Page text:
FOXBOROUGH — Crammed in the back corner of the Patriots’ locker room are the stalls belonging to their 10 draft picks, each of whom has to share space with another rookie.
Soon, however, punter Jake Bailey will bid farewell to his stablemate, cornerback Ken Webster, and migrate to the front of the room, where he likely will assume the spot vacated by Ryan Allen, who was officially released on Tuesday. The new post would sandwich the 22-year-old Bailey between long snapper Joe Cardona and kicker Stephen Gostkowski — two essential members of New England’s special teams.
It’s unfamiliar territory for both Bailey, drafted with the 163rd overall pick in April, and Cardona, who will be snapping the ball to a punter other than Allen for the first time in his five-year career.
But Cardona is hopeful Bailey’s talent and attitude will facilitate a smooth transition.
“He’s a young kid that came in and was ready to learn, ready to receive coaching,” Cardona said Tuesday morning at Gillette Stadium. “His professionalism in and out of the building has been really impressive. He obviously has done a good enough job to make an impression. I know he’s going to continue to work hard.”
Among Bailey’s strengths are his powerful leg and the hang time of his punts. Against the Titans on Saturday, he launched a free kick that traveled 67 yards and stayed in the air for more than five seconds. The kick was no anomaly, as his impressive hang time was on display as early as minicamp in June.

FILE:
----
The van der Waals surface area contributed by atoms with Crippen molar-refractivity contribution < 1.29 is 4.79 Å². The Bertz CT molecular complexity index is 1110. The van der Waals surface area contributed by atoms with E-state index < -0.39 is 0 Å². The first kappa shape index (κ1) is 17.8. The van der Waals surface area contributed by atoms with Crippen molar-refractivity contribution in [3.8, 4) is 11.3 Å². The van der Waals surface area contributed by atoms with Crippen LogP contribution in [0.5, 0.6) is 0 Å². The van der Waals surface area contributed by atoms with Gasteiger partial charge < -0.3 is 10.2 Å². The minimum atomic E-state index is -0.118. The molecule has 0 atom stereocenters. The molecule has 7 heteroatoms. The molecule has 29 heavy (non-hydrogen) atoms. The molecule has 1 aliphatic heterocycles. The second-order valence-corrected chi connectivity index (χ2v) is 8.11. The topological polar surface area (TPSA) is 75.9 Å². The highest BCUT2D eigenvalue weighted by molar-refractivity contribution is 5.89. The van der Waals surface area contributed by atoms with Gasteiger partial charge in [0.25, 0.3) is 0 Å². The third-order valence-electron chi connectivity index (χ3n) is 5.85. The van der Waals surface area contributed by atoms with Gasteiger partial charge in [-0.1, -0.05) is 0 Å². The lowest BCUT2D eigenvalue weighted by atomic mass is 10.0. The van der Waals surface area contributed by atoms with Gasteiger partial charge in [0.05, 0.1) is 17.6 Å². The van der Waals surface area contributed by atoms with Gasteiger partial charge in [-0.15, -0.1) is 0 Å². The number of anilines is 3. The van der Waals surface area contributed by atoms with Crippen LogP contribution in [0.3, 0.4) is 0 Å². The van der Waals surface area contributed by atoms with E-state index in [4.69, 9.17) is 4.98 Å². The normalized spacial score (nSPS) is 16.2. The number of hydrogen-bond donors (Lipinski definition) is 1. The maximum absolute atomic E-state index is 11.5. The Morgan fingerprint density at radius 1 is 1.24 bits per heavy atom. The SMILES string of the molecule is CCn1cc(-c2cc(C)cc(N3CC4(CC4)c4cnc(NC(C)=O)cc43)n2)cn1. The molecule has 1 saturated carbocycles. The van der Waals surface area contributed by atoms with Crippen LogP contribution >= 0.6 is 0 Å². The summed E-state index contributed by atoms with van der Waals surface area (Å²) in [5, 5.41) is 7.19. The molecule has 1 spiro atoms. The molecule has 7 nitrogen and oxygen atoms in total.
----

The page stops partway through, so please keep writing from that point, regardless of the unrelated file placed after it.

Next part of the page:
“He hits some big balls,” Cardona said.
The Stanford product also marks a bit of a rarity for coach Bill Belichick, whose penchant for left-footed punters has been well-documented. Bailey will be the first right-footed full-time punter in Belichick’s 20-year tenure with the Patriots.
“He’s got a unique skill set,” special teams captain Matthew Slater said. “You guys have seen him kick the ball, so hopefully we can continue to build on that moving forward and just take it day by day.”
Cardona, Slater, and Gostkowski all have been working to build chemistry with Bailey, while special teams coach Joe Judge and assistant Cam Achord have helped him adjust to the NFL. Another resource for Bailey throughout his acclimation to the pros? Allen himself.
“I mean, Ryan was such a professional in this whole process in helping Jake become a better, more refined punter,” Cardona said. “I don’t think there’s enough good to say about the guy.”
While there’s intrigue surrounding Bailey’s potential, there also was a level of sadness following Allen’s departure. Undrafted in 2013, Allen played six seasons in New England. One of his most memorable performances came in Super Bowl LIII against the Rams in February, when he landed three punts inside the 10-yard line.
Not only did teammates praise Allen’s performances, they also highlighted his sense of humor and laid-back demeanor.
“When you have a relationship with a guy, and spend a lot of time around him, and gone through life with him, it doesn’t make it easy,” Slater said. “I don’t care how long you’ve played this game, it’s a part of the game you never get used to, seeing friends come and go. Obviously, it’s difficult. As is the case with Ryan, it’s difficult to see him go.
“You can easily say, ‘Well, that’s the business.’ But you can’t forget the human side of this business, the relationships, the time that goes in, [and] the sacrifices that guys make.”